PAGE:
Second British pensioner faces blasphemy charges in Pakistan for reading from Koran in public
The family of a second British man facing blasphemy charges in Pakistan said yesterday that he is entirely innocent and called for more to be done to allow him to return to the UK.
Masud Ahmad, 72, is currently on bail in Lahore after he was allegedly tricked into publicly reading from the Koran – an act which is forbidden for members of the minority Ahmadi sect to which he belongs. He now faces three years in jail.
Mr Ahmad’s son Abbas, 39, who lives in Glasgow along with a brother and two sisters, said their father had been targeted by powerful figures linked to a right-wing religious group and that he now faced losing the property where he practised as a homeopath.
“We are concerned he will never see his nine grandchildren but we are more concerned about his life. We know what happens when these sort of cases come up,” said Mr Ahmad.
Following his arrest in November more than 600 people protested outside the police station. Under Pakistan law it is an offence for Ahmadis to call themselves Muslim. Each year dozens of members of the sect are charged with breaching religious laws whilst they and other minorities are also at risk of outbreaks of sectarian violence in the country if they are deemed to have committed blasphemy.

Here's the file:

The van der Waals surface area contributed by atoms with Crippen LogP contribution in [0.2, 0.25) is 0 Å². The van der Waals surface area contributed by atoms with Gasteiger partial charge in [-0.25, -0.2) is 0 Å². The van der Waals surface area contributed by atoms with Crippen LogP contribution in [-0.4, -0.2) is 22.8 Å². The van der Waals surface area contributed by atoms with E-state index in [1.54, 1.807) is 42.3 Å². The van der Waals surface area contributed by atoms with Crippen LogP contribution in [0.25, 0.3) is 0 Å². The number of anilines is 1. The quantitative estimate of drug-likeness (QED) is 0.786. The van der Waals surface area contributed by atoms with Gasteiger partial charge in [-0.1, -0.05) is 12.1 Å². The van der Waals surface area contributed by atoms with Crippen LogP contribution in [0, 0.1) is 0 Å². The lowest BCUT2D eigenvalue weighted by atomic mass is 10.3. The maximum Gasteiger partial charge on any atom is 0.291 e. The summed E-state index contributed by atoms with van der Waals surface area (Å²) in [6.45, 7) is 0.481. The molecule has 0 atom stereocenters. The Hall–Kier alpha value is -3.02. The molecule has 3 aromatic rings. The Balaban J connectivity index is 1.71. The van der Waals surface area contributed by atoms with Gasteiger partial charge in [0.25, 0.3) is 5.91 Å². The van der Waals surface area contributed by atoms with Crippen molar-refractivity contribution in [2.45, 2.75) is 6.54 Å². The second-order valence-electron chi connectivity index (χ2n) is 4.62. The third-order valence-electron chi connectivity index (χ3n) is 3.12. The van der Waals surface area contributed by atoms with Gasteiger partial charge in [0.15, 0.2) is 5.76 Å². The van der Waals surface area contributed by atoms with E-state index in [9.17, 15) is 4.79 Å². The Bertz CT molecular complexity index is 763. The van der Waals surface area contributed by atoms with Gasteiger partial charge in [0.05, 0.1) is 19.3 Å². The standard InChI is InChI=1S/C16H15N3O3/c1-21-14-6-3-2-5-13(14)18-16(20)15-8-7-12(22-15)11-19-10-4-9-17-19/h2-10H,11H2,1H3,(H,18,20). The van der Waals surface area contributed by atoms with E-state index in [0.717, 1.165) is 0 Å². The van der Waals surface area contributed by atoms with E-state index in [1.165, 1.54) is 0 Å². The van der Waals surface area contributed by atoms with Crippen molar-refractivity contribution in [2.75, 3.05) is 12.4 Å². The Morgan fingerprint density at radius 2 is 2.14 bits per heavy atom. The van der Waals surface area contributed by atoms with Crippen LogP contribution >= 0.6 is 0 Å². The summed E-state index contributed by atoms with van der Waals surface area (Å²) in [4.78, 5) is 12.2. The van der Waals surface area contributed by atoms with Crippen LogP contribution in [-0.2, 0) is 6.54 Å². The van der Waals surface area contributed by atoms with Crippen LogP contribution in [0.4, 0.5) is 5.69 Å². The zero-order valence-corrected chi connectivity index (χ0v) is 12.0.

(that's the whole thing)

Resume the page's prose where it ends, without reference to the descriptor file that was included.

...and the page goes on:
The case comes a week after a court in Rawalpindi sentenced to death another Briton, Muhammed Asghar, 69, who is suffering from paranoid schizophrenia, after he was accused of claiming to be the Prophet Muhammed in unsent letters. Yesterday lawyers for Mr Asghar filed an appeal against his conviction and death sentence for blasphemy at the High Court.
The retired shopkeeper from Edinburgh is said to be in very poor health and not receiving treatment for his severe mental illness. David Cameron was among senior figures to highlight the case this week. The Prime Minister said he was “deeply concerned” over the Pakistani court’s failure to include medical evidence in the trial.
Mr Ahmad said his father had been released from prison on bail and was now in secure accommodation pending trial although it was not known when the case would be heard and he faced a long and uncertain wait.
“We want to bring him back to Britain,” he said. In Pakistan there is no justice. Someone has made a false case and they have sent him to prison for nothing. The last month we have been so worried about him. They have no proof that he was pretending to be a Muslim. Everyone can read the Koran – it is for everyone not just Muslims. It is a holy book just like the Bible,” he added.
The quietly-spoken widower was arrested after he was recorded on a mobile phone reading from the Koran by two men posing as patients. Amnesty International said he was maliciously targeted because of his religion.
The men asked him questions about the relationship between Islam and the Ahmadi sect which was declared non-Muslim in Pakistan in 1974 because it proclaims its 19th century founder as a prophet.
Mr Ahmad, who previously worked as a professional photographer lived and worked in London for 22 years. He moved back to Pakistan in 1982 and recently underwent an operation to remove a tumour. A Foreign Office spokeswoman said: “We will continue to provide consular assistance to both Mr Ahmad and his family.”
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